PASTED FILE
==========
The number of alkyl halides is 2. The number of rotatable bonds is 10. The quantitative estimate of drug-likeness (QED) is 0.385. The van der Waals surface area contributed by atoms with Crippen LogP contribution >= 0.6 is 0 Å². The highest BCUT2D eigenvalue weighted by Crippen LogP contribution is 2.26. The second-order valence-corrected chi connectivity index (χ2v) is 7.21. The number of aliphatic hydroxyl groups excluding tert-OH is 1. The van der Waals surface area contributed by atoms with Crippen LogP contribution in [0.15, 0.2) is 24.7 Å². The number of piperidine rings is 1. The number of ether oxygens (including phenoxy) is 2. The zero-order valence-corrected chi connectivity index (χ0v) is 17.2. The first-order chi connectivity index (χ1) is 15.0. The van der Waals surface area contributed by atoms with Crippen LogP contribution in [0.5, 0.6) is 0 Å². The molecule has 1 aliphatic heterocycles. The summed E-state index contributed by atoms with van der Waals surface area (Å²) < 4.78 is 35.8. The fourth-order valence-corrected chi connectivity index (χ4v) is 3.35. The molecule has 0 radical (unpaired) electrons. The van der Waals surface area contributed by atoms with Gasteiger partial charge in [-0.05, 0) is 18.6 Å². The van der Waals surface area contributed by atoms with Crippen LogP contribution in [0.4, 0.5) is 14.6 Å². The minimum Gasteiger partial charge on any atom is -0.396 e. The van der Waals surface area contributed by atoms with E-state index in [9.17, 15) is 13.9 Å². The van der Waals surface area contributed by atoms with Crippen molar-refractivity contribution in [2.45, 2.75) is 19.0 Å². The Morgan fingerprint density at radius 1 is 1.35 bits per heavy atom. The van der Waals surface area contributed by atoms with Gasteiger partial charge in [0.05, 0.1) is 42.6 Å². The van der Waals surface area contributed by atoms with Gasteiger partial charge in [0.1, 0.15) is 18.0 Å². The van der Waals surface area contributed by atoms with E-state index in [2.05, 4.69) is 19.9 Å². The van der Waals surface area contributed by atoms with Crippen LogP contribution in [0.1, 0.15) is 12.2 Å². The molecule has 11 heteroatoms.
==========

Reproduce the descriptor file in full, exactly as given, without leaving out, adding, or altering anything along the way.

The number of alkyl halides is 2. The number of rotatable bonds is 10. The quantitative estimate of drug-likeness (QED) is 0.385. The van der Waals surface area contributed by atoms with Crippen LogP contribution >= 0.6 is 0 Å². The highest BCUT2D eigenvalue weighted by Crippen LogP contribution is 2.26. The second-order valence-corrected chi connectivity index (χ2v) is 7.21. The number of aliphatic hydroxyl groups excluding tert-OH is 1. The van der Waals surface area contributed by atoms with Crippen LogP contribution in [0.15, 0.2) is 24.7 Å². The number of piperidine rings is 1. The number of ether oxygens (including phenoxy) is 2. The zero-order valence-corrected chi connectivity index (χ0v) is 17.2. The first-order chi connectivity index (χ1) is 15.0. The van der Waals surface area contributed by atoms with Crippen LogP contribution in [0.5, 0.6) is 0 Å². The molecule has 1 aliphatic heterocycles. The summed E-state index contributed by atoms with van der Waals surface area (Å²) < 4.78 is 35.8. The fourth-order valence-corrected chi connectivity index (χ4v) is 3.35. The molecule has 0 radical (unpaired) electrons. The van der Waals surface area contributed by atoms with Gasteiger partial charge in [-0.05, 0) is 18.6 Å². The van der Waals surface area contributed by atoms with Crippen LogP contribution in [0.4, 0.5) is 14.6 Å². The minimum Gasteiger partial charge on any atom is -0.396 e. The van der Waals surface area contributed by atoms with E-state index in [9.17, 15) is 13.9 Å². The van der Waals surface area contributed by atoms with Crippen molar-refractivity contribution in [2.45, 2.75) is 19.0 Å². The Morgan fingerprint density at radius 1 is 1.35 bits per heavy atom. The van der Waals surface area contributed by atoms with Gasteiger partial charge in [0.05, 0.1) is 42.6 Å². The van der Waals surface area contributed by atoms with Gasteiger partial charge in [0.1, 0.15) is 18.0 Å². The van der Waals surface area contributed by atoms with E-state index in [2.05, 4.69) is 19.9 Å². The van der Waals surface area contributed by atoms with Crippen LogP contribution in [0.1, 0.15) is 12.2 Å². The molecule has 11 heteroatoms.